|Author:||তন্ময় ভট (guest)|
|Date:||March 25, 2005 at 5:35:00 AM|
|Reply to:||Well... by Miranda|
I agree, however, just to be clear, in India I haven't heard anyone choose to do so. In fact, most people would have to look up a dictionary for the feminine form of amar (the form without the feminine suffix was the form used in compounds, was always used as the common or collective gender, and, in any case, gender correspondence has weakened in modern Indian languages, except in substantive use), though they would probably indeed choose amara if forced to do so. In fact both amari and amara have been used in different periods in Sanskrit.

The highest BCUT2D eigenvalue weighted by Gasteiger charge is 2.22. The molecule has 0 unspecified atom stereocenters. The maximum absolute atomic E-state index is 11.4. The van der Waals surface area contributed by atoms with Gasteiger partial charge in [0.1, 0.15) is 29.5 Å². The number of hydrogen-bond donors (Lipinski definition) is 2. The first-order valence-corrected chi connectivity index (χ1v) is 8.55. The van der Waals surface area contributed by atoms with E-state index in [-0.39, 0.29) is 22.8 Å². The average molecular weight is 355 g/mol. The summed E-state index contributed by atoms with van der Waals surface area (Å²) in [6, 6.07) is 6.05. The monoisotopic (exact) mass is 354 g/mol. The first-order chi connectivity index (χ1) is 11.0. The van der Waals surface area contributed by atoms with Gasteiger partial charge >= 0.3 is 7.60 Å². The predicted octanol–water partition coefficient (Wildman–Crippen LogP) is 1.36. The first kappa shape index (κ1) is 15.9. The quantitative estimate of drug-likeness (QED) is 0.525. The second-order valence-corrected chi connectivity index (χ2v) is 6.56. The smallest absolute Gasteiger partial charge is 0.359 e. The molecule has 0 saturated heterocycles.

I do not know, but it is possible that amara in the technical senses of umbilical cord or afterbirth was probably more common than as the feminine form of amar in classical Sanskrit.
Given this, I think this name is unlikely to be of direct Sanskrit origin (a long history going back to Sanskrit is certainly possible). In any case, the first and second vowels in sanskrit are closed, not open (open means as in the English car) as in the last feminine suffix. I think in the name amara, the three syllables are the same except for length.
To me it sounds Persian (in which case it is related to the same root mR which gave the sanskrit name, and English words like mortuary, immortal, murder etc.), if it is not Semitic (I think I have heard it in middle eastern names) or Egyptian (Doesn't it appear in names of cities and temples?)
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